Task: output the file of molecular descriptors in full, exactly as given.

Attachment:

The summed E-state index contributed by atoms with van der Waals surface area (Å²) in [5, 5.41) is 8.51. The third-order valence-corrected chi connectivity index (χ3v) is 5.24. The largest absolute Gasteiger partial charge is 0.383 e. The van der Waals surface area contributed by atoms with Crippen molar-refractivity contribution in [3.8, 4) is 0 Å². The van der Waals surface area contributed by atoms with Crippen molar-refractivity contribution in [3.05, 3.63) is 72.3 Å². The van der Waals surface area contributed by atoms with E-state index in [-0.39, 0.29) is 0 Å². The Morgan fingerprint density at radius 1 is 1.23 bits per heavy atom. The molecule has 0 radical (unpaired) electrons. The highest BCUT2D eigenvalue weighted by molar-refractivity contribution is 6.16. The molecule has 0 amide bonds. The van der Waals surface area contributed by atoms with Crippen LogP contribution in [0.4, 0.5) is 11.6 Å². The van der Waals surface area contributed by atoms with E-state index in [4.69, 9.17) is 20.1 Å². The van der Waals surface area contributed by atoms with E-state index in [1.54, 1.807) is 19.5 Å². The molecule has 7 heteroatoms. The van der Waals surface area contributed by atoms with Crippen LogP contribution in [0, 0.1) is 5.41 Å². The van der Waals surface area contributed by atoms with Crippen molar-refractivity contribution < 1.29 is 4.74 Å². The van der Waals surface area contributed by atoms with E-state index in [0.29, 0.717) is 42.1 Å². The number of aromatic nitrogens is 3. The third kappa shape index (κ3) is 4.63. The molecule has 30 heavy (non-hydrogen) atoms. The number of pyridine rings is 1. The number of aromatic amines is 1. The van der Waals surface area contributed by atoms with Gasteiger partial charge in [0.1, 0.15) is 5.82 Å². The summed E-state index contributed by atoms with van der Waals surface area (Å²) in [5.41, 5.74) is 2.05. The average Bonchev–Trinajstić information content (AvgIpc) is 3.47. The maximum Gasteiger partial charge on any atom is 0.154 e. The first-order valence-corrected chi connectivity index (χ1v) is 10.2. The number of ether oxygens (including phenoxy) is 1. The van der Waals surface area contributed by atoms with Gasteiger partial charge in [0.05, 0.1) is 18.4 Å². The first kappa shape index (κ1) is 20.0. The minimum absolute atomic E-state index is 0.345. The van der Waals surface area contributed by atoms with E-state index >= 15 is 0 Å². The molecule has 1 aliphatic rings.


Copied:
The summed E-state index contributed by atoms with van der Waals surface area (Å²) in [5, 5.41) is 8.51. The third-order valence-corrected chi connectivity index (χ3v) is 5.24. The largest absolute Gasteiger partial charge is 0.383 e. The van der Waals surface area contributed by atoms with Crippen molar-refractivity contribution in [3.8, 4) is 0 Å². The van der Waals surface area contributed by atoms with Crippen molar-refractivity contribution in [3.05, 3.63) is 72.3 Å². The van der Waals surface area contributed by atoms with E-state index in [-0.39, 0.29) is 0 Å². The Morgan fingerprint density at radius 1 is 1.23 bits per heavy atom. The molecule has 0 radical (unpaired) electrons. The highest BCUT2D eigenvalue weighted by molar-refractivity contribution is 6.16. The molecule has 0 amide bonds. The van der Waals surface area contributed by atoms with Crippen LogP contribution in [0.4, 0.5) is 11.6 Å². The van der Waals surface area contributed by atoms with E-state index in [4.69, 9.17) is 20.1 Å². The van der Waals surface area contributed by atoms with E-state index in [1.54, 1.807) is 19.5 Å². The molecule has 7 heteroatoms. The van der Waals surface area contributed by atoms with Crippen LogP contribution in [0, 0.1) is 5.41 Å². The van der Waals surface area contributed by atoms with Crippen molar-refractivity contribution < 1.29 is 4.74 Å². The van der Waals surface area contributed by atoms with E-state index in [0.29, 0.717) is 42.1 Å². The number of aromatic nitrogens is 3. The third kappa shape index (κ3) is 4.63. The molecule has 30 heavy (non-hydrogen) atoms. The number of pyridine rings is 1. The number of aromatic amines is 1. The van der Waals surface area contributed by atoms with Gasteiger partial charge in [0.1, 0.15) is 5.82 Å². The summed E-state index contributed by atoms with van der Waals surface area (Å²) in [5.41, 5.74) is 2.05. The average Bonchev–Trinajstić information content (AvgIpc) is 3.47. The maximum Gasteiger partial charge on any atom is 0.154 e. The first-order valence-corrected chi connectivity index (χ1v) is 10.2. The number of ether oxygens (including phenoxy) is 1. The van der Waals surface area contributed by atoms with Gasteiger partial charge in [0.05, 0.1) is 18.4 Å². The first kappa shape index (κ1) is 20.0. The minimum absolute atomic E-state index is 0.345. The van der Waals surface area contributed by atoms with E-state index >= 15 is 0 Å². The molecule has 1 aliphatic rings.